For the past year or so, there have been many a debate in my house centered around one question:
Given the exact same scenario, who stands a better chance at surviving? Bear Grylls, host of Man vs. Wild, or Les Stroud, host of Survivorman?
With the new season of Man vs. Wild just ending and the new season of Survivorman about to begin, I have decided to end this argument once and for all by creating a fictional scenario to see: who is the better survivor?
Before I go on, you’re probably asking “Wait a minute…this is a sports blog! What does this have anything to do with sports?” Well, two facts make the Grylls-Stroud survive-off perfectly applicable to to this piece of Internet real estate. First, the subtitle of Digital Headbutt is “A Sports Blog About Stuff…Stuff That Involves Things.” That gives a fairly wide berth of discussion. Second, writer Barnaby Conrad once said, “There are but three true sports–bullfighting, mountain climbing, and motor-racing. The rest are merely games.” (This quote is normally credited to Hemingway, but he never actually said it.) In essence, it’s not a true sport unless there is a very real chance that you could die while participating. Under this precedent, TV survivalism is definitely a sport. This challenge will also be presented in as humorous a way as possible.
On to the competition.
Bear Grylls. Host of Man vs. Wild. Former soldier in the British Special Air Services; youngest Briton ever to climb to the summit of Mt. Everest. Seen here inside a glacier in Alaska.
- Survival Strengths: Can climb just about anything; has a million ways to make a compass; very fit; willing to take a risk to survive; purposefully puts himself in worst possible scenarios in order to show his TV audience how to deal with them; unmatched intestinal fortitude; knows all of the survival techniques from the British Special Forces and the French Foreign Legion.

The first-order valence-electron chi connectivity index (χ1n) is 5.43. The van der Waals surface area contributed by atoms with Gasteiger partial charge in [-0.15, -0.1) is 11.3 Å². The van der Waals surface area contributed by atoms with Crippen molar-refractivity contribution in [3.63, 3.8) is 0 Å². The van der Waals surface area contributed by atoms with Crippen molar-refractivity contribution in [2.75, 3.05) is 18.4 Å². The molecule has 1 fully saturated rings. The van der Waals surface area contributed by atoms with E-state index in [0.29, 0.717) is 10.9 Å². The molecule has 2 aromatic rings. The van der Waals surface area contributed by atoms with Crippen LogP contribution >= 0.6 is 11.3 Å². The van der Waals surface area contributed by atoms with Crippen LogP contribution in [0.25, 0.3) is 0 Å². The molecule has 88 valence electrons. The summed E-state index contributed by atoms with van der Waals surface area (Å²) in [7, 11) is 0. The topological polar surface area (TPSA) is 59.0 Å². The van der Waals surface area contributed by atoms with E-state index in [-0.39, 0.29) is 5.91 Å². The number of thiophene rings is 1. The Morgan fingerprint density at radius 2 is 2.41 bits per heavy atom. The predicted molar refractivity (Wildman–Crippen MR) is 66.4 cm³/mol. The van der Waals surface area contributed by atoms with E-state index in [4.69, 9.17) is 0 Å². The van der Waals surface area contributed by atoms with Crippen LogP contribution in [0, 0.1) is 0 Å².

- Survival Weaknesses: Mother Nature will make him pay for that bravado of his; has never been truly alone in a survival situation, and thus is less cautious; somewhat of a carnivore, taking less opportunities from the plants around him; take away his flint and he might never see fire again; that barge on the river Thames isn’t exactly the best place for him to practice his skills.
- Ideal Location for Showdown: Any rough terrain where he can exploit his climbing ability.
Les Stroud. Host of Survivorman. Survival instructor from Canada, where his backyard is one of the toughest environments on Earth. Seen here here on the second biggest hunk of ice you will ever see in your life, enough ice for every margarita in the course of human civilization.
- Survival strengths: Can make a fire from just about anything; Efficient hunter and trapper; has been in many survival situations where he is truly alone; takes a more realistic approach to survival, an example more worth following; the knowledge that, no matter how much you have in terms of tools and knowledge at your disposal, the most important survival tool is to keep a cool head and not panic; he lives in Canada, for crying out loud.
- Survival Weaknesses: While Stroud is fit, his age (45) might give a physical disadvantage against Grylls; lives in Canada, and when in very warm environments (e.g. Costa Rica rainforest), he can be very much out of his element; struggles a lot more when climbing, but not having to haul camera gear might him more evenly matched; let’s face it, his show isn’t as exciting.
- Ideal location for showdown: Any location that is cold.